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How To Network On Your MBA With Ease

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How To Network On Your MBA With Ease  [#permalink]

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New post 26 Feb 2019, 21:47
For many students, networking is one of the main reasons they decided to pursue an MBA. It’s one of the most important aspects of any MBA program and in many cases, can facilitate career progression and success. For on-campus courses, networking is easy. Students spend up to two years working and interacting directly with classmates, staff and visitors, forging friendships along the way.

However, for online MBAs, building connections requires more effort.An on-campus MBA requires students to forgo their salaries, often relocate, and pause their careers for one or two years. Because many students don’t feel they can do this, online and distance courses, which enable students to study in their free time, are becoming more popular. This has tied in with an increase in the quality of these courses, with many featuring in global top-ranked MBA lists such as the QS Distance Online MBA Rankings 2017. One of the major downsides to an online or distance MBA is that the very nature of them makes it much more difficult to network, with fellow students spread literally over continents and time zones.

It’s certainly more difficult, but it’s not impossible. Follow our tips for networking to make the most of your online MBA:


Make the most of group projects

Schools which run MBAs understand the importance of the networking, teamwork and collaborative aspects of the course. For this reason, online MBAs will incorporate group projects in the same way that on-campus MBAs do. Groups collaborate via video calling, telephone calls, email, messaging systems and shared documents.

This isn’t as simple as working with fellow students in person, which means that a more concerted effort is required. Make the most of this by suggesting an introductory video call to meet and get to know the other members of your study group, and regularly converse to develop solid relationships. Research different online communications platforms and settle on one which suits you all, then make sure to schedule time in to speak – factoring in work schedules and time differences. Spend time getting to know the people you’re working with on a personal level, and if possible meet them in person – this might not always be possible, especially if teams are international or spread across a large country.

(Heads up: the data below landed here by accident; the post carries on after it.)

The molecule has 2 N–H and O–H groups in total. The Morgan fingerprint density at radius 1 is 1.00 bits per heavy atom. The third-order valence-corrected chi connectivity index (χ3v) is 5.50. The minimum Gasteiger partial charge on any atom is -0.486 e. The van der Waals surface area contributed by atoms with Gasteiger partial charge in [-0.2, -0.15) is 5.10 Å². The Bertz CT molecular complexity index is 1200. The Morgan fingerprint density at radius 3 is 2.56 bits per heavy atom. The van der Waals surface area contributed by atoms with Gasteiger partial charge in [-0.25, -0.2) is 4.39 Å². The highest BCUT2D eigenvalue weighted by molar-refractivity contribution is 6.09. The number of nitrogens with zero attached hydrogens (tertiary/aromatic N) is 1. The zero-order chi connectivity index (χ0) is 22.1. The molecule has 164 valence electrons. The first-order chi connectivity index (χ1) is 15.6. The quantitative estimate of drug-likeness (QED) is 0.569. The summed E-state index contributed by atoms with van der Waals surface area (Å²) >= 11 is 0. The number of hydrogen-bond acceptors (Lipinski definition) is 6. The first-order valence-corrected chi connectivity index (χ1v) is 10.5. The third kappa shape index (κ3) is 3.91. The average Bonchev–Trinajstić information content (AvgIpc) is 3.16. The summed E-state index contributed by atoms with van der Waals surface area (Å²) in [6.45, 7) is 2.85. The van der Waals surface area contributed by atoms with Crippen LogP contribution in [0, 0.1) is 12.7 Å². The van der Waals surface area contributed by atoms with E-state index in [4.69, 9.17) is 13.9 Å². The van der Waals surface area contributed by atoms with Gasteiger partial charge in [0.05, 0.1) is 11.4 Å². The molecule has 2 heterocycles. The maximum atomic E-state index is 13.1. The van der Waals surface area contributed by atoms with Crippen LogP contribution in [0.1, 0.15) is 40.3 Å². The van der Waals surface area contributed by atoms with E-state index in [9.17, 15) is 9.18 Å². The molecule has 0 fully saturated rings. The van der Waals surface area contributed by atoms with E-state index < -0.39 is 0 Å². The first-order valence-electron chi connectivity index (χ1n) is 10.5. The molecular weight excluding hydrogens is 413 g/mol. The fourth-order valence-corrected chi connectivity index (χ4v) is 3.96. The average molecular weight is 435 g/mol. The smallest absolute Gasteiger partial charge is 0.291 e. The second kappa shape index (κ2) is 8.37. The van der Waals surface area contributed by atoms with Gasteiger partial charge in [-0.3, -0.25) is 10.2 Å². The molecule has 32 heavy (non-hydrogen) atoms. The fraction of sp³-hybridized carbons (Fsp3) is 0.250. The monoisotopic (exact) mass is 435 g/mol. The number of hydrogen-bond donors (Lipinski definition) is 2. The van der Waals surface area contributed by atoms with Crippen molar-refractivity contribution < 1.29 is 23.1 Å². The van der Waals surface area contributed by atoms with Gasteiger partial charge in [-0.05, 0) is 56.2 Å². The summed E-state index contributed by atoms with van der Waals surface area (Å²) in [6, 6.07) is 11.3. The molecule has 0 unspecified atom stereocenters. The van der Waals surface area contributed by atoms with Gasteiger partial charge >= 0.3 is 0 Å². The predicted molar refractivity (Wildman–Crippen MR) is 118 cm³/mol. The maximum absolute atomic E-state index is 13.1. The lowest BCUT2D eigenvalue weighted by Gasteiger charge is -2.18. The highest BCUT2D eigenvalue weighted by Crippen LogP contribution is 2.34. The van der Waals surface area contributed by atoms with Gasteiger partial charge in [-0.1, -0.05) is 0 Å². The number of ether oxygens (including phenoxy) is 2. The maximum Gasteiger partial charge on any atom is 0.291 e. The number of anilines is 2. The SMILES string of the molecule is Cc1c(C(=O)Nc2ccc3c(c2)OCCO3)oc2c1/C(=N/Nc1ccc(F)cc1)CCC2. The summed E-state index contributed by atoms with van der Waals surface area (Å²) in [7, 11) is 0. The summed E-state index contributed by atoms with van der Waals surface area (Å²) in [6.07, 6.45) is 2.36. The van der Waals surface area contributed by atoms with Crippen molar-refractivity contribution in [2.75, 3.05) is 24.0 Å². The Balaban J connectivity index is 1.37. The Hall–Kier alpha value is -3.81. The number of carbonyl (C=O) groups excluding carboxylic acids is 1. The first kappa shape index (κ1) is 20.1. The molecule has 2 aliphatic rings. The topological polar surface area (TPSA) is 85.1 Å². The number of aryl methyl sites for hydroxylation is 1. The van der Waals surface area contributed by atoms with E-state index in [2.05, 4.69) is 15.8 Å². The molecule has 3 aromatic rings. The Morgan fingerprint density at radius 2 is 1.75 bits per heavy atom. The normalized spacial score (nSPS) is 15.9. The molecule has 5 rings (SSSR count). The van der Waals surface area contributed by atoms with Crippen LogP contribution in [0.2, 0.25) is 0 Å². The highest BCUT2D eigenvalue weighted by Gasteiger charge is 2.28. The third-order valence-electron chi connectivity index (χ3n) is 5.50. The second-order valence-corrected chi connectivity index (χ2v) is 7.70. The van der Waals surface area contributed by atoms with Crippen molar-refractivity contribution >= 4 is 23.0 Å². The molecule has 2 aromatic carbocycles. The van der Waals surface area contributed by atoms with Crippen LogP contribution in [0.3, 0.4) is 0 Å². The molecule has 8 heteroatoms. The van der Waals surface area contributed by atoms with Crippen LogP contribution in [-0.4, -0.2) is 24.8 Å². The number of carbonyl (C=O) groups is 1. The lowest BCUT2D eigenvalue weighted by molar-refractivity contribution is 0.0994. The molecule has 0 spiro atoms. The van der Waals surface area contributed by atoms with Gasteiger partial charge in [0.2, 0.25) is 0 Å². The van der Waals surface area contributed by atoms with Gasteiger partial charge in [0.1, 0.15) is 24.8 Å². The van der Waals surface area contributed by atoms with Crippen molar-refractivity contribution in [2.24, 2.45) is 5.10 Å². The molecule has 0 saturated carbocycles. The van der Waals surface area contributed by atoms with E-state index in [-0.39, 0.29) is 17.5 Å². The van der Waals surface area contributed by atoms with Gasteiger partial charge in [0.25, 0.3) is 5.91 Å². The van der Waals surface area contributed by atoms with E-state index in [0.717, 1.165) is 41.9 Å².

Most of your contacts will be online, so make the most of social media and connect with other students. Before starting the course, ensure your accounts (particularly LinkedIn) are up to date, to allow your classmates and others to find you with ease. This will also allow future employers to understand your work and education history, and you’ll be much more visible to any businesses who recruit from your institution.


Take advantage of in-person opportunities

Despite the medium of online MBAs, many programs will still have in-person opportunities across the course. Meet-and-greets and other events will be held to enable students to introduce themselves to their colleagues and professors. Attend these wherever possible – aside from helping you get to know others on your course, it will also allow professors to put a face to a name, making you more personal to them. No matter how advanced digital communication gets, there’s nothing like in-person conversation to solidify relationships.

Students should also consider taking advantage of any travel opportunities available. Some courses will offer international modules or on-campus electives. If possible, take up these opportunities- they’re fantastic experience and they’ll allow you to form closer ties with others on the course.

Students should also find out if any of their classmates live nearby and suggest meeting up for a coffee, or lunch, to speak to them in person. Some institutions will run city-specific events for students, particularly if the course attracts a lot of international candidates. Keep a lookout for these and attend when possible.


Make an effort – it’ll benefit you in the end

With on-campus MBAs the network opportunities are presented directly to students – they’re essentially unavoidable as long as you attend the course. For online MBA students, however, the situation is entirely different. Online students need to make a serious effort to build the kind of relationships which might develop naturally should they be sitting next to someone every day. It takes dedication and resolve, but, for those who are willing to put the effort in, there’s no reason their experience should be less connected than an on-campus student.

Online MBA students also benefit from the fact that they will develop online conversation and networking skills, vital in today’s working world where online collaboration is often required on a daily basis


1. Seek out a mentor at work or during your internship: